Rape: No means no

13 September 2019 | Crime

Police chief Sebastian Ndeitunga yesterday underlined a woman's right to say no and urged Namibians to band together to end the epidemic of violence by mostly men against women and children in Namibia.

“No means no,” Ndeitunga said. “There is no other interpretation.” He was speaking at the opening of the newly upgraded multi-disciplinary Gender-Based Violence Protection Unit (GBVPU), formerly the Women and Child Protection Unit, at the Katutura State Hospital. He emphasised that men are fuelling the high rates of abuse and violence in Namibia, often as a result of their failure to respect a woman's right to say no. Ndeitunga stressed that violence, including rape and murder, is often linked to the widespread use of alcohol and drugs among Namibians. He said Namibians should start to strongly campaign and work towards finding practical strategies to address the crisis. The police chief further noted there is a need to “where necessary, repudiate some of our cultural practices, which may be harmful and are contributing to gender-based violence”. Khomas regional governor Laura McLeod-Katjirua said: “It is an undeniable fact that our daily working and living environments, every corner in our society has become unsafe, unpredictable and a potential breeding ground for human rights violations.”

She warned that the alarming rate of gender-based violence is destroying communities.


The police chief said a total of 1 063 cases of rape were reported to the police in 2016, 980 cases were reported in 2017, and 1 121 cases were reported in 2018. Many of these cases involved minors.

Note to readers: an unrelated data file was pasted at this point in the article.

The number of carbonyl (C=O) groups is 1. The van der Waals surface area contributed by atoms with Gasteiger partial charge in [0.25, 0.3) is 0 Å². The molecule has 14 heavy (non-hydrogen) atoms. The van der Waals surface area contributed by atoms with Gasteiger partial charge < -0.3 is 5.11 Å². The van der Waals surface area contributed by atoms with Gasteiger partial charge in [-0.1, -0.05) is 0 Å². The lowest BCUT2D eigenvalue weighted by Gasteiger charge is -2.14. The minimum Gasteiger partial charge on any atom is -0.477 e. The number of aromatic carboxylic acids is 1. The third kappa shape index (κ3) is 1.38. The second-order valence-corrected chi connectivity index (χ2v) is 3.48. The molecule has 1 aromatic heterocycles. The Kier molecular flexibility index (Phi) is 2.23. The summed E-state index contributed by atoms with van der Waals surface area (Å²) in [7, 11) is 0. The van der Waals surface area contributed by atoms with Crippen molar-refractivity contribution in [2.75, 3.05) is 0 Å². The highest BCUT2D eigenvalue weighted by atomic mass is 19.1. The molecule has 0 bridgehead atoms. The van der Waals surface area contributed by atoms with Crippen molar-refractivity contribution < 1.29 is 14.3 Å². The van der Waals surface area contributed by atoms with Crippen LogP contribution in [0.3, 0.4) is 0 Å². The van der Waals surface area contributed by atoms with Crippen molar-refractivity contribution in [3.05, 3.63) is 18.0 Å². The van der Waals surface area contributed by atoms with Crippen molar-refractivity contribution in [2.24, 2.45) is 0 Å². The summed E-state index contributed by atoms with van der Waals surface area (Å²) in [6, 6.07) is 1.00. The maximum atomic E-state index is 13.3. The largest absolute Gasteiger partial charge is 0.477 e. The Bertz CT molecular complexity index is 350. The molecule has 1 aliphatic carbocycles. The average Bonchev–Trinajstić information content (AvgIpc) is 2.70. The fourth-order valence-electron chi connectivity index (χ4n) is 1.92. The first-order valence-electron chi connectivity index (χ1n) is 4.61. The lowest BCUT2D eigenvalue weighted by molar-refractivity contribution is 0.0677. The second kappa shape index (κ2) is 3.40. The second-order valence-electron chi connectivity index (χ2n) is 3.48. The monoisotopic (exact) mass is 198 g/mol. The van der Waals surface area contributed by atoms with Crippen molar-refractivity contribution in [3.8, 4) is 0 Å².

He further warned that most incidents of violence against women and children happen at the hands of men they know and trust.

Zhuldyz Akisheva, regional representative of the United Nations Office on Drugs and Crime (UNODC), said a study on gender-based violence in the SADC region showed that one in three women have experienced physical and/or sexual intimate partner violence in their lifetime.

Moreover, one in three adolescent girls report their first sexual experience as being forced in some countries.

Akisheva said a 2018 UNODC study, titled 'Home, the most dangerous place for women', found that Africa and the Americas are the regions where women are most at risk of being killed by an intimate partner or family member. In Africa, the rate was around 3.1 victims per 100 000 female population.

Akisheva noted that despite all efforts, several hurdles prevent many from coming forward to report crimes of abuse and violence against them.

Among them is the fact that the abuse often takes place in a home, perpetrated by a family or friend, and survivors are often forced to conceal the crime.


Ndeitunga noted that the GBVPU facility, which offers survivors of sexual, physical and other forms of abuse a secure centre where they can report crimes and receive support services, will significantly help improve service delivery when dealing with violent crimes against women and children.

He highlighted that the specialised unit, which offers services by the police, social workers, doctors and counsellors, provides safe and private services, creating an environment that is conducive to the reporting of cases.

“The lack of privacy and an improper environment for traumatised survivors of abuse contributed to some women and children being reluctant to report to the police,” he said.

A total of 230 officials from various government agencies received training, funded by UNODC, to deal with gender-based violence and violence against children cases, Ndeitunga said.

The unit is one of 17 across Namibia.

The Katutura GBVPU unit remains one of the most visited units in the country, and aims to be a “one-stop centre of service delivery”.

Akisheva highlighted at the opening yesterday that the UN system in Namibia, including UNICEF and UNODC, as well as the UK national crime agency (CEOP) have long supported the Katutura centre, including with the recent upgrading.

She noted that experience violence, especially sexual violence, is “extremely traumatic”, and globally, law enforcement officers remain the first responders to who survivors turn.

She highlighted that the unit is operating on an integrated services model, in which prevention and care are interwoven to existing services, providing a safe haven for those in need.

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